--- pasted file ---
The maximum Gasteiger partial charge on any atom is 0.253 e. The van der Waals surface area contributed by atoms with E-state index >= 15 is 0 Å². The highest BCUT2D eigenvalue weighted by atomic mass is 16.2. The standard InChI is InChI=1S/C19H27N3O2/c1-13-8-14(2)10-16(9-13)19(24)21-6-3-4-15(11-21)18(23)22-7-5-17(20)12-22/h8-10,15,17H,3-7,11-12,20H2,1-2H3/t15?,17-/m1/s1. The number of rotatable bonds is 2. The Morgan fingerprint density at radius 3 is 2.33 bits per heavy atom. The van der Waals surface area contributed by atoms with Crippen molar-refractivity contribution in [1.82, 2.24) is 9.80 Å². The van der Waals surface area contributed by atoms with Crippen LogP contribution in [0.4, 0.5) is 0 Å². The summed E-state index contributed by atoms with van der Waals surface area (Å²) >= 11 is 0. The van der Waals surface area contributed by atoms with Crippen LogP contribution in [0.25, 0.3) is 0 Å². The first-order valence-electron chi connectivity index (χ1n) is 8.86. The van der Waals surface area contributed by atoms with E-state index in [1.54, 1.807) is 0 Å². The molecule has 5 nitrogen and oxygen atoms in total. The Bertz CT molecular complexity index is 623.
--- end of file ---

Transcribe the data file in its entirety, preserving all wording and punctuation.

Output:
The maximum Gasteiger partial charge on any atom is 0.253 e. The van der Waals surface area contributed by atoms with E-state index >= 15 is 0 Å². The highest BCUT2D eigenvalue weighted by atomic mass is 16.2. The standard InChI is InChI=1S/C19H27N3O2/c1-13-8-14(2)10-16(9-13)19(24)21-6-3-4-15(11-21)18(23)22-7-5-17(20)12-22/h8-10,15,17H,3-7,11-12,20H2,1-2H3/t15?,17-/m1/s1. The number of rotatable bonds is 2. The Morgan fingerprint density at radius 3 is 2.33 bits per heavy atom. The van der Waals surface area contributed by atoms with Crippen molar-refractivity contribution in [1.82, 2.24) is 9.80 Å². The van der Waals surface area contributed by atoms with Crippen LogP contribution in [0.4, 0.5) is 0 Å². The summed E-state index contributed by atoms with van der Waals surface area (Å²) >= 11 is 0. The van der Waals surface area contributed by atoms with Crippen LogP contribution in [0.25, 0.3) is 0 Å². The first-order valence-electron chi connectivity index (χ1n) is 8.86. The van der Waals surface area contributed by atoms with E-state index in [1.54, 1.807) is 0 Å². The molecule has 5 nitrogen and oxygen atoms in total. The Bertz CT molecular complexity index is 623.